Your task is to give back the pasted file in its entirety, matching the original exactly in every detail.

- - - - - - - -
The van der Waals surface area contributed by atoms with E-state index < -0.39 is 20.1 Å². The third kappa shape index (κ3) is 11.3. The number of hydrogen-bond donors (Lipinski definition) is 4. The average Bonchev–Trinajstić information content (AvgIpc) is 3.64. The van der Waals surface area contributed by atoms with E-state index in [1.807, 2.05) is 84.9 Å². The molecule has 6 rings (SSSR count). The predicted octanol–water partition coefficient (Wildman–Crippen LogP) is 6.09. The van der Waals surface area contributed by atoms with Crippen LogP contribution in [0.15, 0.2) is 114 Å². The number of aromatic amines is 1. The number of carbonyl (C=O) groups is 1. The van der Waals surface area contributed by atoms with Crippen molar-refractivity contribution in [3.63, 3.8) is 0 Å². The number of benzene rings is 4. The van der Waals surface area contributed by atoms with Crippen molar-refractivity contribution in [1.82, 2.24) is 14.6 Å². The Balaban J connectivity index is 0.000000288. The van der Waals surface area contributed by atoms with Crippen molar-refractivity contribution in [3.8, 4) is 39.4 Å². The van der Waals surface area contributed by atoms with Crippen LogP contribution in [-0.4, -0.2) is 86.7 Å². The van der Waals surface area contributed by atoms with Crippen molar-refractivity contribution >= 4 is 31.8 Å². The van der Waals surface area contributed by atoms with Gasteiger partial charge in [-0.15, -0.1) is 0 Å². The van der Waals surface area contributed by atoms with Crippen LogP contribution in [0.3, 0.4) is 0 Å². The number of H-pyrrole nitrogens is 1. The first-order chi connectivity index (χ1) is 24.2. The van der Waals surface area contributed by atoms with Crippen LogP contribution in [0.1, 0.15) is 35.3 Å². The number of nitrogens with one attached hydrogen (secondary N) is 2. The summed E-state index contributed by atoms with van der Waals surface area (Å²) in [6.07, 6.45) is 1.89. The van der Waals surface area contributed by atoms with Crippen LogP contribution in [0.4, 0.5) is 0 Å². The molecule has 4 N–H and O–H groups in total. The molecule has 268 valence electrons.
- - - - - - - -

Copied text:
The van der Waals surface area contributed by atoms with E-state index < -0.39 is 20.1 Å². The third kappa shape index (κ3) is 11.3. The number of hydrogen-bond donors (Lipinski definition) is 4. The average Bonchev–Trinajstić information content (AvgIpc) is 3.64. The van der Waals surface area contributed by atoms with E-state index in [1.807, 2.05) is 84.9 Å². The molecule has 6 rings (SSSR count). The predicted octanol–water partition coefficient (Wildman–Crippen LogP) is 6.09. The van der Waals surface area contributed by atoms with Crippen LogP contribution in [0.15, 0.2) is 114 Å². The number of aromatic amines is 1. The number of carbonyl (C=O) groups is 1. The van der Waals surface area contributed by atoms with Crippen molar-refractivity contribution in [3.63, 3.8) is 0 Å². The number of benzene rings is 4. The van der Waals surface area contributed by atoms with Crippen molar-refractivity contribution in [1.82, 2.24) is 14.6 Å². The Balaban J connectivity index is 0.000000288. The van der Waals surface area contributed by atoms with Crippen molar-refractivity contribution in [3.8, 4) is 39.4 Å². The van der Waals surface area contributed by atoms with Crippen LogP contribution in [-0.4, -0.2) is 86.7 Å². The van der Waals surface area contributed by atoms with Crippen molar-refractivity contribution >= 4 is 31.8 Å². The van der Waals surface area contributed by atoms with Gasteiger partial charge in [-0.15, -0.1) is 0 Å². The van der Waals surface area contributed by atoms with Crippen LogP contribution in [0.3, 0.4) is 0 Å². The number of H-pyrrole nitrogens is 1. The first-order chi connectivity index (χ1) is 24.2. The van der Waals surface area contributed by atoms with Crippen LogP contribution in [0.1, 0.15) is 35.3 Å². The number of nitrogens with one attached hydrogen (secondary N) is 2. The summed E-state index contributed by atoms with van der Waals surface area (Å²) in [6.07, 6.45) is 1.89. The van der Waals surface area contributed by atoms with Crippen LogP contribution in [0.4, 0.5) is 0 Å². The molecule has 4 N–H and O–H groups in total. The molecule has 268 valence electrons.